And so today is the President's opportunity to go and thank the commanders for all of their work, to highlight their successes, to talk about the new strategy that the President has underway, being implemented by General David Petraeus. And he is proud of the work that they've done, the terrorist plots that they have thwarted. And he also is going to remind them about the consequences of success and the consequences of failure.
Q Does the President -- does the President regret the "mission accomplished" speech?
MS. PERINO: Look, I've never heard him describe it that way, absolutely not. Let me just remind everybody, in case you need it, that speech there, I encourage people to read it. The President never said "mission accomplished." I realize that the banner said "mission accomplished." That was specific to the mission of that ship. They were supposed to be deployed for six months. They were deployed well beyond that. I think they'd gone to both Iraq and Afghanistan. And that's what that banner was referring to. But I'm not going to --
Q He did said, "In the battle of Iraq, the United States and our allies have prevailed."
MS. PERINO: We did prevail, in terms of toppling the Iraqi army and Saddam Hussein. And several months later, 12 million Iraqis voted for a new government and a constitution. And things looked very promising. And the President did believe that at the end of 2006, he would be announcing basically what was in the Baker-Hamilton report.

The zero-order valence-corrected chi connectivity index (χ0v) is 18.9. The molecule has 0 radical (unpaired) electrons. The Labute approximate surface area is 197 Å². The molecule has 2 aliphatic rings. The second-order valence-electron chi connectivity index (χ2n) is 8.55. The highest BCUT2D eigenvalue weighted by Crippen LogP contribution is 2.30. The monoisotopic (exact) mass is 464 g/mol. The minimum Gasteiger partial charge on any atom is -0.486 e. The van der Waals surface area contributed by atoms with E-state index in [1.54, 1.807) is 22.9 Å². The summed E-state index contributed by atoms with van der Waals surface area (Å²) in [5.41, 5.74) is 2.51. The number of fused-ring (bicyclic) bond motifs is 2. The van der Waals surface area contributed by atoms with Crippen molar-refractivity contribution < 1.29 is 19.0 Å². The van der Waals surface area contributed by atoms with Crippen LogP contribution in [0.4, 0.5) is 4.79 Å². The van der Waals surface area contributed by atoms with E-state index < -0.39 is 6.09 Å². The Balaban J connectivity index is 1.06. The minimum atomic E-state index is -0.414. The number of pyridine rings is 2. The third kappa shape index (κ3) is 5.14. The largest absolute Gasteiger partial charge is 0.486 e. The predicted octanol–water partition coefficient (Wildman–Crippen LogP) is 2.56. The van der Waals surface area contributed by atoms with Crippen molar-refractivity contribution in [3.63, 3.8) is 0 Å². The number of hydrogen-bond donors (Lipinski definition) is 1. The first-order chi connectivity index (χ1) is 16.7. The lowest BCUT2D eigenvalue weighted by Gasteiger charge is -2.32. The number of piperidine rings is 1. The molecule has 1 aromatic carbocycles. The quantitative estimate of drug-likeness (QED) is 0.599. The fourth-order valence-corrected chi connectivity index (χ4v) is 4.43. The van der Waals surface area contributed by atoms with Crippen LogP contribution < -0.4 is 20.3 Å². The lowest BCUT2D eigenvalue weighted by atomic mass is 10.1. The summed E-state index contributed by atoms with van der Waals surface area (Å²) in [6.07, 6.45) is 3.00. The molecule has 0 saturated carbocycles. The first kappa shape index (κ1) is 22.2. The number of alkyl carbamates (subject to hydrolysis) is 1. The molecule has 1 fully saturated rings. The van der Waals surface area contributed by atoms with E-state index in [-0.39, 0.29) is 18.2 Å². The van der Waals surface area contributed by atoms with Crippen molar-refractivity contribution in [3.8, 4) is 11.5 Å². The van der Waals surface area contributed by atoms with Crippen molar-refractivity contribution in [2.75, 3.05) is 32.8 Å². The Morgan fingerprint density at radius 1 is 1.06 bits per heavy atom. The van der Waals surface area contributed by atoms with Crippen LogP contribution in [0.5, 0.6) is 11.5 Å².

Unfortunately, the sectarian violence had grown to the extent that the President, in the fall of 2006, underwent an extensive review to decide on a new strategy in Iraq, of which he announced on January 10, 2007. And the President believes that helping the Iraqi people now is critical. He disagrees with the idea of a time -- a date to tell the enemy exactly when we're going to leave, because it would leave a vacuum that would only lead to many more deaths of the innocent men, women and children of Iraq, destabilize the region. And that is surely not in the long-term interests of the national security of our country.
Q Can I ask about -- do you have a good read of what's going on in Turkey right now? Is the White House concerned at all that democratic principles may not be adhered to when they're trying to sort out their -- the presidency?
MS. PERINO: I would have to get back to you on that. I'm not well versed in it. I do know that Sean McCormack spoke at length in his briefing yesterday. I don't know if there's anything new.
MS. PERINO: Okay?
MR. DECKARD: The meeting is at 2:25 p.m. tomorrow.
MS. PERINO: That's good. Josh Deckard. Hat trick. Two-twenty-five p.m. tomorrow is the meeting with the congressional leadership. And it will be bipartisan, bicameral, the larger group, as they -- that's the same group that came two weeks ago.
Q Do you know coverage yet?
MS. PERINO: I don't. That might be part of -- what I can tell you about later today.
MS. PERINO: Okay. All right, see you on the ground.
END 10:27 A.M. EDT